An environmental reconsideration of Sagalassos from the Antiquity to the Early Middle Ages (1st– mid-7th century ce.)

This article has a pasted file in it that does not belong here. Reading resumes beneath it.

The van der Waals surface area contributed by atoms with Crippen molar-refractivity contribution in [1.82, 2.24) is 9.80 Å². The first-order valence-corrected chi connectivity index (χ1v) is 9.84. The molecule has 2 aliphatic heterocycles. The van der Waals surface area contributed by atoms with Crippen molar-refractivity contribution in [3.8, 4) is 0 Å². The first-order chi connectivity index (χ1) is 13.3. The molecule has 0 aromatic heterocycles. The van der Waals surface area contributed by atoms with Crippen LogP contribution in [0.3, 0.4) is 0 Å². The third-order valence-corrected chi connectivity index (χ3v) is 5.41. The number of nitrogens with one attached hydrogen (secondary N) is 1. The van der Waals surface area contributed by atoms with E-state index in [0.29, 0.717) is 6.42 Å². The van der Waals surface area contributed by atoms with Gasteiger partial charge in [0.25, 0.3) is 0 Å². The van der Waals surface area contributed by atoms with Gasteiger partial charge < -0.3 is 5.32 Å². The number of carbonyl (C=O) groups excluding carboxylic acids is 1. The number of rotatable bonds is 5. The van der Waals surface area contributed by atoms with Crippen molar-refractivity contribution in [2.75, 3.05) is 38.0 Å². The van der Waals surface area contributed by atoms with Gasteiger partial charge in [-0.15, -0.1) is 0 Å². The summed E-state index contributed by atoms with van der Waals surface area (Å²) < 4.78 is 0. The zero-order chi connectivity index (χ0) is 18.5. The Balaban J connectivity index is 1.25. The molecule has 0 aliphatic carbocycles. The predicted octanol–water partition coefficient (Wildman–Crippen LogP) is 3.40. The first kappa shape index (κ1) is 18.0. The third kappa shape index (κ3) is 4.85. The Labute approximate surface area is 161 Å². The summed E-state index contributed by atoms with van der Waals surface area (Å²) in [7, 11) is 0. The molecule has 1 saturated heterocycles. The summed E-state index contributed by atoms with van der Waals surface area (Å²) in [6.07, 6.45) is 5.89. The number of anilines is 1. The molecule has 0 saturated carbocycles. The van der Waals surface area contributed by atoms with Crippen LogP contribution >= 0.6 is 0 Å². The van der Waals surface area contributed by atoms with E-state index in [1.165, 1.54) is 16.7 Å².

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At its core, environmental history is the study of a reciprocal relationship between that of humanity and its environment. The incorporation of environmental science to Byzantine studies has been gradual and has received merit only in the last decade. The goal of this paper is to use the ancient site of Sagalassos in the Antique to Early Byzantine periods as a case study to represent the multi-faceted benefits of incorporating environmental science in recreating a historical narrative. The focus of this paper is on utilizing the existing palynological and zooarchaeological evidence at Sagalassos to provide informative insight where archaeological and narrative sources are lacking. The most abundant environmental data available at Sagalassos are three drilled cores of the Gravgaz, Bereket and Çanaklı marshes and the investigation of a large collection of faunal remains on the site. The use of palynological data at Sagalassos shows that while narratives based primarily on archaeological and ceramic evidence indicate a decline of the city in the 4th and 6th centuries, pollen records indicate continuation and stability. Similarly, zooarchaeological records show that social changes at Sagalassos can also be visible through livestock selection and this reveals a transformation of the function of the city from a production center to a more pastoral economy. The study has found that while the 4th century does witness a reduction in monumental building, the rebuilding programs and the presence of continued arboriculture indicate stability at Sagalassos. Similarly, while a 6th century earthquake does damage to some infrastructure in the city, the city still continues with its productive and pastoral functions until the mid-7th century when a larger earthquake relocates its inhabitants.